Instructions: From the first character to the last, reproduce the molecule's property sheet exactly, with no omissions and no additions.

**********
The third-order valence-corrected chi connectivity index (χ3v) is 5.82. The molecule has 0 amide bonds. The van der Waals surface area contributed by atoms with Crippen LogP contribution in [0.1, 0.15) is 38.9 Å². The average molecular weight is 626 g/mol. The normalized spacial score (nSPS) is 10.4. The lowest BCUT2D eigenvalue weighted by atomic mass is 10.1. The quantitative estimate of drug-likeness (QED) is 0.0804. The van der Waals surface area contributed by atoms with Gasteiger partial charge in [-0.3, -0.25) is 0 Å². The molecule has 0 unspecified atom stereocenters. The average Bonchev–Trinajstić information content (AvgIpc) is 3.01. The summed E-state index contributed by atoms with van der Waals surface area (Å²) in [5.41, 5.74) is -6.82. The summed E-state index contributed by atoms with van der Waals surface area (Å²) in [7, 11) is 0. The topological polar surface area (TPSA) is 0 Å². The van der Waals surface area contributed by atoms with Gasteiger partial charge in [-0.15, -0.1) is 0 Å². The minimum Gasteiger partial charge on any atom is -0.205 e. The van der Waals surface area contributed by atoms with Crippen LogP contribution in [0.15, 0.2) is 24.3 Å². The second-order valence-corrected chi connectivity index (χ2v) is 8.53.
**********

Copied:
The third-order valence-corrected chi connectivity index (χ3v) is 5.82. The molecule has 0 amide bonds. The van der Waals surface area contributed by atoms with Crippen LogP contribution in [0.1, 0.15) is 38.9 Å². The average molecular weight is 626 g/mol. The normalized spacial score (nSPS) is 10.4. The lowest BCUT2D eigenvalue weighted by atomic mass is 10.1. The quantitative estimate of drug-likeness (QED) is 0.0804. The van der Waals surface area contributed by atoms with Gasteiger partial charge in [-0.3, -0.25) is 0 Å². The molecule has 0 unspecified atom stereocenters. The average Bonchev–Trinajstić information content (AvgIpc) is 3.01. The summed E-state index contributed by atoms with van der Waals surface area (Å²) in [5.41, 5.74) is -6.82. The summed E-state index contributed by atoms with van der Waals surface area (Å²) in [7, 11) is 0. The topological polar surface area (TPSA) is 0 Å². The van der Waals surface area contributed by atoms with Gasteiger partial charge in [-0.15, -0.1) is 0 Å². The minimum Gasteiger partial charge on any atom is -0.205 e. The van der Waals surface area contributed by atoms with Crippen LogP contribution in [0.15, 0.2) is 24.3 Å². The second-order valence-corrected chi connectivity index (χ2v) is 8.53.